Janessa: Thank you, Kern. Aryae, before you jump in again, can I ask one more question, from Bridget? Okay. We still have 10 minutes. So Bridget asks, and I wanted to bring up this moment anyway, because it was so powerful and just relates to the earlier George Floyd question.

So Bridget asks, “In your facilitator practice, how do you respond to and guide groups through significantly triggering moments, particularly those that relate to racism or physical violence within the context of our political polarization?” And I'm thinking about the moment in one of your workshops up here, when someone who was half black, half Native American brought up a such a deep and painful thing about, you know, “We can't even get to the conversation. Like, all we do is surrender and acceptance, and even getting to the conversation would be a miracle.” And what it did to the room, which was just silent, and then, you know, do we move on? It just opened up this whole--talk about a trigger. So anyway, you can bring that up. That's what Bridget’s question makes me think of, and just how that moment had an impact on all of us. But, Kern, I'll let you answer that in the way you want to.

Kern: Well, great, but read it to me one more time.

Janessa: “How do you respond to and guide groups through significantly triggering moments, particularly those that relate to racism or physical violence within the context of our political polarization?”

Kern: Okay, well, so importantly, even though there have been situations where it has come up, my workshops are not there to actually facilitate that kind of dynamic. There's no particular hot topic that we talked about. The focus of the workshop is to build self awareness so that we bring our most conscious selves into any conversation. That is the purpose, and so it's usually an exception when something happens like what Janessa was just talking about, where we were doing the workshop and talking about prioritizing relationship over being right and that was a trigger for people from the Native American community, because they just felt like, “Oh, you're just asking me to more or less just become passive again and become victim and just not being listened to.”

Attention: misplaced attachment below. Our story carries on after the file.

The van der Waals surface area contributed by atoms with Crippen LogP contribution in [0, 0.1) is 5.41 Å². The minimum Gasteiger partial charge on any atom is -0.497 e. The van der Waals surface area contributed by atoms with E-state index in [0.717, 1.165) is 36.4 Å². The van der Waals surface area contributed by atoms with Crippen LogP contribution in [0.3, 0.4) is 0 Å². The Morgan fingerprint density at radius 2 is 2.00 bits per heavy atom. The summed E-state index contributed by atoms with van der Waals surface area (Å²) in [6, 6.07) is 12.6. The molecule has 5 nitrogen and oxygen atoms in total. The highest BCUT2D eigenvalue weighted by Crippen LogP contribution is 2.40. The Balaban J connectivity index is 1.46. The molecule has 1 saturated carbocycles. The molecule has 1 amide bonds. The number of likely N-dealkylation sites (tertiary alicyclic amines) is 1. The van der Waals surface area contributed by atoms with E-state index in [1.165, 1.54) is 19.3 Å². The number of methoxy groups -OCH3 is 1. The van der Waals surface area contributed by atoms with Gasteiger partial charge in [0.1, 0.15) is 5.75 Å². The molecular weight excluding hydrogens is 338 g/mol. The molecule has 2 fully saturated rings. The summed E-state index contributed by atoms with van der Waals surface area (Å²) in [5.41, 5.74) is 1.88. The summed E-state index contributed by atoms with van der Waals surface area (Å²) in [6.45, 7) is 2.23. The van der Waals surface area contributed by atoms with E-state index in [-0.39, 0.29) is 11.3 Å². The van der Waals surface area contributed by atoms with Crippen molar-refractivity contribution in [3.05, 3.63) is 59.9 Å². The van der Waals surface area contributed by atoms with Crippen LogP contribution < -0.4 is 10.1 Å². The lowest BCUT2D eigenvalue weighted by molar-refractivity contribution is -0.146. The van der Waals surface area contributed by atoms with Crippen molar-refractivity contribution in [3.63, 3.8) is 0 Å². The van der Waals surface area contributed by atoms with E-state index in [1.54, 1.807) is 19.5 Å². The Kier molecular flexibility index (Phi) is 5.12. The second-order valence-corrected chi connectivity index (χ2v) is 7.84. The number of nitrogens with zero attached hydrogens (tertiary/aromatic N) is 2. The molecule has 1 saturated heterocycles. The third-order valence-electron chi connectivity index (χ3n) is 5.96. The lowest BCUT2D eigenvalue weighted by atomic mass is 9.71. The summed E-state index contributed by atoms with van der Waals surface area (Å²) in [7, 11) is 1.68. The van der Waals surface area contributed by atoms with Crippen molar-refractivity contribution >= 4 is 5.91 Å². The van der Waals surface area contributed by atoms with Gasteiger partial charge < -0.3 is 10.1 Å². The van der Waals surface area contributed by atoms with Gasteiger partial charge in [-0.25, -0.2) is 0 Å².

And honestly, what happened in that situation was they spoke and I didn't know what to do. And I started to continue with the workshop and the woman in front of me, who was a minister, said, “Wait, I'm sorry, I don't think we can continue.” And she was absolutely right. So then I turned to the group and asked what we should do. We put it back into the hands of the Native American who had spoken, and what was his suggestion of what we should do. And he actually didn't know. And then a woman who was part of the same Native American community did have a suggestion and shared.

What it ended up doing was simply creating the space that they were asking for, which was to be heard. And it was very beautiful. And I think it moved everybody. And then we just created a circle, and we all stood around the circle just honoring each other and honoring them and really being present with their pain and their story. And then the minister woman gave a prayer. This was at your Euphrates event, so the people there were all very grounded people, and so the group became the healing environment for that. It was just organic and dynamic and just trying to respond in the moment in a way that is honoring people. But it really taught me the value of the group and the wisdom in the group. As a facilitator, when do I surrender and when do I say I don't know what to do? Who knows what to do?

I think that’s really important for all of us, to be able to say, “I don't know. Help.” And help arises. It was really a beautiful moment. But I think that's the only time in all the workshops I've done where something like that has occurred. So that’s my experience.

Aryae: Beautiful. Yeah, I had the privilege of being there and experiencing the power of that transformation.

I think that since we're getting toward the end of our time, and looking through the questions, I think that the questions and answers that have been covered so far pretty much represent the kinds of things that have been on people's minds.